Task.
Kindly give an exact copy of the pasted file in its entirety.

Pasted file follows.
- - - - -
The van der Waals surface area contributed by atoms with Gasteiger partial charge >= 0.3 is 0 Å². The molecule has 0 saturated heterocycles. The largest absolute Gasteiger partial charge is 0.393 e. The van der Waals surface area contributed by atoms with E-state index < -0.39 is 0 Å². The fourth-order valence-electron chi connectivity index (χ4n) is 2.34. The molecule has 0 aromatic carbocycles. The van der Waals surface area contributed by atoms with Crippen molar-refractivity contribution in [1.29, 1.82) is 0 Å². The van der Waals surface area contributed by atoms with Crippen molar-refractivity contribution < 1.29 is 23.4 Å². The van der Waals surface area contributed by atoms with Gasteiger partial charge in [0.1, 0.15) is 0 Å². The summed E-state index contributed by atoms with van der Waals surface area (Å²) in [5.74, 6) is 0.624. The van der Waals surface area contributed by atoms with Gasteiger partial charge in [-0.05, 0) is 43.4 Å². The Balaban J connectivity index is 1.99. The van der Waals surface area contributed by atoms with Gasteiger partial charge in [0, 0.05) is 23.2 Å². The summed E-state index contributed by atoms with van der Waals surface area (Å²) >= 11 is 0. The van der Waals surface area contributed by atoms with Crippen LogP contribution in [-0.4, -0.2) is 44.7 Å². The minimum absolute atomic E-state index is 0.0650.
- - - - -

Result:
The van der Waals surface area contributed by atoms with Gasteiger partial charge >= 0.3 is 0 Å². The molecule has 0 saturated heterocycles. The largest absolute Gasteiger partial charge is 0.393 e. The van der Waals surface area contributed by atoms with E-state index < -0.39 is 0 Å². The fourth-order valence-electron chi connectivity index (χ4n) is 2.34. The molecule has 0 aromatic carbocycles. The van der Waals surface area contributed by atoms with Crippen molar-refractivity contribution in [1.29, 1.82) is 0 Å². The van der Waals surface area contributed by atoms with Crippen molar-refractivity contribution < 1.29 is 23.4 Å². The van der Waals surface area contributed by atoms with Gasteiger partial charge in [0.1, 0.15) is 0 Å². The summed E-state index contributed by atoms with van der Waals surface area (Å²) in [5.74, 6) is 0.624. The van der Waals surface area contributed by atoms with Gasteiger partial charge in [-0.05, 0) is 43.4 Å². The Balaban J connectivity index is 1.99. The van der Waals surface area contributed by atoms with Gasteiger partial charge in [0, 0.05) is 23.2 Å². The summed E-state index contributed by atoms with van der Waals surface area (Å²) >= 11 is 0. The van der Waals surface area contributed by atoms with Crippen LogP contribution in [-0.4, -0.2) is 44.7 Å². The minimum absolute atomic E-state index is 0.0650.